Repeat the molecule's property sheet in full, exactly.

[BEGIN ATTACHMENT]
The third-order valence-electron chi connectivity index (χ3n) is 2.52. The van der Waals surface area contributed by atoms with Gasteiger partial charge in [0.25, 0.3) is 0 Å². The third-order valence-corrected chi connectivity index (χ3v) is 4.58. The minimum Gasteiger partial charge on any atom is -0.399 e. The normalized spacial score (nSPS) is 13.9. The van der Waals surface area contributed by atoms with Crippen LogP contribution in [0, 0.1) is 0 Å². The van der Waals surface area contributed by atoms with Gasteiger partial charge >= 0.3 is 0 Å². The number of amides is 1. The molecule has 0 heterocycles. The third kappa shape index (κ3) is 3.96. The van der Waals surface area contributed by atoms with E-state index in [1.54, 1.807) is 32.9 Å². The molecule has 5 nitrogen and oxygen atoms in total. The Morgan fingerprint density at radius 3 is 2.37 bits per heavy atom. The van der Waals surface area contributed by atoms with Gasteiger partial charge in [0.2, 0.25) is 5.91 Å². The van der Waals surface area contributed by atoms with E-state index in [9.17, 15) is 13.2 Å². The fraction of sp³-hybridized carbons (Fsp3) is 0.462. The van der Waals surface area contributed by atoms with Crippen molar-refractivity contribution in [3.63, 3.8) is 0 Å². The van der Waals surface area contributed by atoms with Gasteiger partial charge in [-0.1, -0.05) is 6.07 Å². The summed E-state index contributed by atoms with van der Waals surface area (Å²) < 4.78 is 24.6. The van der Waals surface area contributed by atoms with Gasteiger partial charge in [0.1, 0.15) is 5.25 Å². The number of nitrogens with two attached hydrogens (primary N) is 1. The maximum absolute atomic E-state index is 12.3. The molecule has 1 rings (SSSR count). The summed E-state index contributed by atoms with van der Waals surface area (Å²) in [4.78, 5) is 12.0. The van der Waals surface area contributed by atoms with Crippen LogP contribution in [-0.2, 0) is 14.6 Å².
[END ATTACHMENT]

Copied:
The third-order valence-electron chi connectivity index (χ3n) is 2.52. The van der Waals surface area contributed by atoms with Gasteiger partial charge in [0.25, 0.3) is 0 Å². The third-order valence-corrected chi connectivity index (χ3v) is 4.58. The minimum Gasteiger partial charge on any atom is -0.399 e. The normalized spacial score (nSPS) is 13.9. The van der Waals surface area contributed by atoms with Crippen LogP contribution in [0, 0.1) is 0 Å². The van der Waals surface area contributed by atoms with Gasteiger partial charge >= 0.3 is 0 Å². The number of amides is 1. The molecule has 0 heterocycles. The third kappa shape index (κ3) is 3.96. The van der Waals surface area contributed by atoms with E-state index in [1.54, 1.807) is 32.9 Å². The molecule has 5 nitrogen and oxygen atoms in total. The Morgan fingerprint density at radius 3 is 2.37 bits per heavy atom. The van der Waals surface area contributed by atoms with Gasteiger partial charge in [0.2, 0.25) is 5.91 Å². The van der Waals surface area contributed by atoms with E-state index in [9.17, 15) is 13.2 Å². The fraction of sp³-hybridized carbons (Fsp3) is 0.462. The van der Waals surface area contributed by atoms with Crippen molar-refractivity contribution in [3.63, 3.8) is 0 Å². The van der Waals surface area contributed by atoms with Gasteiger partial charge in [-0.1, -0.05) is 6.07 Å². The summed E-state index contributed by atoms with van der Waals surface area (Å²) < 4.78 is 24.6. The van der Waals surface area contributed by atoms with Gasteiger partial charge in [0.1, 0.15) is 5.25 Å². The number of nitrogens with two attached hydrogens (primary N) is 1. The maximum absolute atomic E-state index is 12.3. The molecule has 1 rings (SSSR count). The summed E-state index contributed by atoms with van der Waals surface area (Å²) in [4.78, 5) is 12.0. The van der Waals surface area contributed by atoms with Crippen LogP contribution in [-0.2, 0) is 14.6 Å².